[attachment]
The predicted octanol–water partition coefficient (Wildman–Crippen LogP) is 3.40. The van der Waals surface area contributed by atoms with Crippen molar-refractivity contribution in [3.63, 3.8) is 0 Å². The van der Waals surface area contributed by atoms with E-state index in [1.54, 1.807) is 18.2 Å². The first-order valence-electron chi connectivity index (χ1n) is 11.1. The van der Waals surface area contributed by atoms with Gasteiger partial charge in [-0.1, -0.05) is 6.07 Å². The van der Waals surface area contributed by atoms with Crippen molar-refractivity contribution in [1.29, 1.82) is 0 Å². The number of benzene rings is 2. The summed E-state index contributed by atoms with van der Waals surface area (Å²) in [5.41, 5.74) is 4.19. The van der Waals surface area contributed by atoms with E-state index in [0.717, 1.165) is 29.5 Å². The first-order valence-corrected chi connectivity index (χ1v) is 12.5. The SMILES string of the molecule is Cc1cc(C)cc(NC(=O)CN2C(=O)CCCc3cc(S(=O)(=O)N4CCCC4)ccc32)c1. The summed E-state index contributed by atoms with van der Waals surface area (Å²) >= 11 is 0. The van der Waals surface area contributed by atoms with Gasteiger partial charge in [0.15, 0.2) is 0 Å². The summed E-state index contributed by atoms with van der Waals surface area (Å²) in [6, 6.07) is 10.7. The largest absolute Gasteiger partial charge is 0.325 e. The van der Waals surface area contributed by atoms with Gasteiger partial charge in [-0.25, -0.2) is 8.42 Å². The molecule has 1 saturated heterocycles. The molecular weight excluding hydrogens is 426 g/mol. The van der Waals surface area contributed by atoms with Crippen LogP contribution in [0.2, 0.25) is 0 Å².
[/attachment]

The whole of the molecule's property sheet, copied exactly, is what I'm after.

The predicted octanol–water partition coefficient (Wildman–Crippen LogP) is 3.40. The van der Waals surface area contributed by atoms with Crippen molar-refractivity contribution in [3.63, 3.8) is 0 Å². The van der Waals surface area contributed by atoms with E-state index in [1.54, 1.807) is 18.2 Å². The first-order valence-electron chi connectivity index (χ1n) is 11.1. The van der Waals surface area contributed by atoms with Gasteiger partial charge in [-0.1, -0.05) is 6.07 Å². The van der Waals surface area contributed by atoms with Crippen molar-refractivity contribution in [1.29, 1.82) is 0 Å². The number of benzene rings is 2. The summed E-state index contributed by atoms with van der Waals surface area (Å²) in [5.41, 5.74) is 4.19. The van der Waals surface area contributed by atoms with E-state index in [0.717, 1.165) is 29.5 Å². The first-order valence-corrected chi connectivity index (χ1v) is 12.5. The SMILES string of the molecule is Cc1cc(C)cc(NC(=O)CN2C(=O)CCCc3cc(S(=O)(=O)N4CCCC4)ccc32)c1. The summed E-state index contributed by atoms with van der Waals surface area (Å²) >= 11 is 0. The van der Waals surface area contributed by atoms with Gasteiger partial charge in [0.15, 0.2) is 0 Å². The summed E-state index contributed by atoms with van der Waals surface area (Å²) in [6, 6.07) is 10.7. The largest absolute Gasteiger partial charge is 0.325 e. The van der Waals surface area contributed by atoms with Gasteiger partial charge in [-0.25, -0.2) is 8.42 Å². The molecule has 1 saturated heterocycles. The molecular weight excluding hydrogens is 426 g/mol. The van der Waals surface area contributed by atoms with Crippen LogP contribution in [0.2, 0.25) is 0 Å².